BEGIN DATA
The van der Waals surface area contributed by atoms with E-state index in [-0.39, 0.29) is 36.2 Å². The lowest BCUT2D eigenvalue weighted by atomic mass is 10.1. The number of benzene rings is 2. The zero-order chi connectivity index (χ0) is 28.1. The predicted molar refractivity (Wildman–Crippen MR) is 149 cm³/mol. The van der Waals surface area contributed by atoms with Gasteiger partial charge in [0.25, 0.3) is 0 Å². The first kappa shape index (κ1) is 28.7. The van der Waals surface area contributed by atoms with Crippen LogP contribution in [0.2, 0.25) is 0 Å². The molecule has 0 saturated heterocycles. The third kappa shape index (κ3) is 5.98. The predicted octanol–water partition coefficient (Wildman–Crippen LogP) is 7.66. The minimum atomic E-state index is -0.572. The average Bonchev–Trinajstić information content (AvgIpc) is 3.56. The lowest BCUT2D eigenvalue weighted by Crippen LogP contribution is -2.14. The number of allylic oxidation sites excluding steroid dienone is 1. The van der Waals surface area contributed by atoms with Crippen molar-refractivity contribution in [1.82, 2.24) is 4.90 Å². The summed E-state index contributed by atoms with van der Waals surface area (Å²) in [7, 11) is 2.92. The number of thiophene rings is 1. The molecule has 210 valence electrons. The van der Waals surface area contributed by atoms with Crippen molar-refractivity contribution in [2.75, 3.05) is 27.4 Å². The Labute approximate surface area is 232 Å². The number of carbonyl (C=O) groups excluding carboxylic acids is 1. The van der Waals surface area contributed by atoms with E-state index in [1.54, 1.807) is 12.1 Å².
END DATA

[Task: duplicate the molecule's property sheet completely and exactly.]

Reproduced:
The van der Waals surface area contributed by atoms with E-state index in [-0.39, 0.29) is 36.2 Å². The lowest BCUT2D eigenvalue weighted by atomic mass is 10.1. The number of benzene rings is 2. The zero-order chi connectivity index (χ0) is 28.1. The predicted molar refractivity (Wildman–Crippen MR) is 149 cm³/mol. The van der Waals surface area contributed by atoms with Gasteiger partial charge in [0.25, 0.3) is 0 Å². The first kappa shape index (κ1) is 28.7. The van der Waals surface area contributed by atoms with Crippen LogP contribution in [0.2, 0.25) is 0 Å². The molecule has 0 saturated heterocycles. The third kappa shape index (κ3) is 5.98. The predicted octanol–water partition coefficient (Wildman–Crippen LogP) is 7.66. The minimum atomic E-state index is -0.572. The average Bonchev–Trinajstić information content (AvgIpc) is 3.56. The lowest BCUT2D eigenvalue weighted by Crippen LogP contribution is -2.14. The number of allylic oxidation sites excluding steroid dienone is 1. The van der Waals surface area contributed by atoms with Crippen molar-refractivity contribution in [1.82, 2.24) is 4.90 Å². The summed E-state index contributed by atoms with van der Waals surface area (Å²) in [7, 11) is 2.92. The number of thiophene rings is 1. The molecule has 210 valence electrons. The van der Waals surface area contributed by atoms with Crippen molar-refractivity contribution in [2.75, 3.05) is 27.4 Å². The Labute approximate surface area is 232 Å². The number of carbonyl (C=O) groups excluding carboxylic acids is 1. The van der Waals surface area contributed by atoms with E-state index in [1.54, 1.807) is 12.1 Å².